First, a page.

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Soft pandan bread buns

Makes 8-10 buns

Recipe modified slightly from Kimmy cooking-pleasure’s blog.

Ingredients A

270 gm bread flour
1/2 tsp salt
50 gm castor sugar
2 tsp instant yeast
1 egg [set aside a little for glazing]
4-5 blades of pandan leaves (the green part only)
60 ml milk [add gradually]
25 gm butter
Ingredients B – Water Roux  [mix well]
1 tbsp plain flour
70 ml just boiled water
Method:
1. Prepare ingredients B – add flour to the water and stir till the flour has dissolved. Leave to cool a little and prepare Ingredients A.
2. Break up the pandan leaves into smaller pieces. Place in a blender and add the milk. Blend well. Strain the mixture to obtain the pandan/milk liquid. (I then added more water to the pandan residue and filtered again for use to make pandan pancakes as I didnt want to waste them!)
3. In a big mixing bowl combine the rest of ingredients A except the butter.
4. Mix together and knead till you get an almost smooth dough. Add the butter and continue to knead vigorously.
5. Place in a clean bowl and cover with a clean tea towel. Leave in a warm place to rise till almost double in size. Depending on weather conditions this can take between 1hr to 2hrs.
6. Punch down and knead vigorously for a few seconds. Then separate dough into small balls and place in a baking tray.
7. Cover again and leave to rise till about double in size.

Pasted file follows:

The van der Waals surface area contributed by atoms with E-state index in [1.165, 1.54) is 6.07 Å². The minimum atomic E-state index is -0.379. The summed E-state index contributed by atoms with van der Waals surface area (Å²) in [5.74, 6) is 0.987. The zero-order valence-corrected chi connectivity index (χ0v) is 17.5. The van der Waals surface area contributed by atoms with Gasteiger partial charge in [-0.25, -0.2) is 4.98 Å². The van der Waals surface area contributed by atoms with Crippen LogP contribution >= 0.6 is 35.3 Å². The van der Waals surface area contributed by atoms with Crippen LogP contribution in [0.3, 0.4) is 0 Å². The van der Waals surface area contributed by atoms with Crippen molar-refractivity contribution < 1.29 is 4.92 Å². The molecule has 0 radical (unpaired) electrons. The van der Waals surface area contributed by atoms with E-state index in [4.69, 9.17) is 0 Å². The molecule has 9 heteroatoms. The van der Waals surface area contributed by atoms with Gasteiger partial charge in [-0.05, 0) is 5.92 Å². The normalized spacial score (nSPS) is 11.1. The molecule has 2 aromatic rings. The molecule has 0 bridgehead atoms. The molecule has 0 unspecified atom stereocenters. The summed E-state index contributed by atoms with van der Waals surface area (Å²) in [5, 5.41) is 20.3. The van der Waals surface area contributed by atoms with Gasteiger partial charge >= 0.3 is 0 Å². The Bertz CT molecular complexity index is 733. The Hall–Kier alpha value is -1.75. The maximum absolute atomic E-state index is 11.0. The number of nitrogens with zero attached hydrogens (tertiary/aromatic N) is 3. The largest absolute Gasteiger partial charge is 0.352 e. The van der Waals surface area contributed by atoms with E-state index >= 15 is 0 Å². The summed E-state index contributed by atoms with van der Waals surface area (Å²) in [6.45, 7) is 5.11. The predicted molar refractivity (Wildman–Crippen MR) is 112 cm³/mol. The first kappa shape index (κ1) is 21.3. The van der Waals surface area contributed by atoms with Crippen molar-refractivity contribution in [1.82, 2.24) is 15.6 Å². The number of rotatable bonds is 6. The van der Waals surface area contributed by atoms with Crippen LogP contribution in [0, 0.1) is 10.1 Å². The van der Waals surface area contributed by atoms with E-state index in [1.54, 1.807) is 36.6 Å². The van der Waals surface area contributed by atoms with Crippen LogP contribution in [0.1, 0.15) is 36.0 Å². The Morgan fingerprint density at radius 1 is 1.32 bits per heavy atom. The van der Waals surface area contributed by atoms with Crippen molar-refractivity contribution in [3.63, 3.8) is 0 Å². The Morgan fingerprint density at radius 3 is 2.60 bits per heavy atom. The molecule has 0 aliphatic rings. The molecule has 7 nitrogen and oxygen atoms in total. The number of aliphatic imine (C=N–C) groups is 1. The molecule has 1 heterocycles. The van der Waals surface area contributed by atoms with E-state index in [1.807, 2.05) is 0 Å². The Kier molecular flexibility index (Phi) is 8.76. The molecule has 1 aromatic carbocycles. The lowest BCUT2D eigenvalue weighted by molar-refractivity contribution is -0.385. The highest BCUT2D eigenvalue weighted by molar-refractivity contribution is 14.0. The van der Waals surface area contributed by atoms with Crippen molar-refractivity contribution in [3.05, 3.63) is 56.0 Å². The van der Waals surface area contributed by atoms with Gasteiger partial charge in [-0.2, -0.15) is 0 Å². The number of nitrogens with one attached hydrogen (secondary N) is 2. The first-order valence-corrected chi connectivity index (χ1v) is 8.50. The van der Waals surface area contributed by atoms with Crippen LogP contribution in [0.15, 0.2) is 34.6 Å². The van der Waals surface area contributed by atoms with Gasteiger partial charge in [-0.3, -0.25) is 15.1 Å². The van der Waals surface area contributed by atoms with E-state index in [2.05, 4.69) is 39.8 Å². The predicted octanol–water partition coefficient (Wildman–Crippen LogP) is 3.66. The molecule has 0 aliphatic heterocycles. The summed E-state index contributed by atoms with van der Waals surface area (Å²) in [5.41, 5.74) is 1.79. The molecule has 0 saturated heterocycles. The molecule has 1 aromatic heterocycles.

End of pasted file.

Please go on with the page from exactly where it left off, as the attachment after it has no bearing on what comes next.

8. Preheat the oven to 180deg C, add a small tray of water at the bottomost shelf of the oven.
9. Bake for 15-20min, until the top is browned.
10. After taking out from the oven, check that the bread is cooked – the buns should sound hollow when tapped at the bottom.
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Condensed milk soft toast – 1 proofing

I had some sweet condensed milk (still have!) and itching to make some bread. I really like the 1-proof method to make Asian breads that are a slightly different texture to European bread.

For the original recipe click here.

Ingredients:
300g strong white bread flour
2 Tbsp caster sugar
2 Tbsp sweetened condensed milk
1 tsp instant yeast
large pinch of salt
200g full cream milk

2 Tbsp softened butter (I used Kerry’s Butter/vegetable oil blend)

1 tsp cocoa powder set aside (original recipe called for 2 tsp)

Method:
1. Place flour, sugar, condensed milk, yeast, salt in a large mixing bowl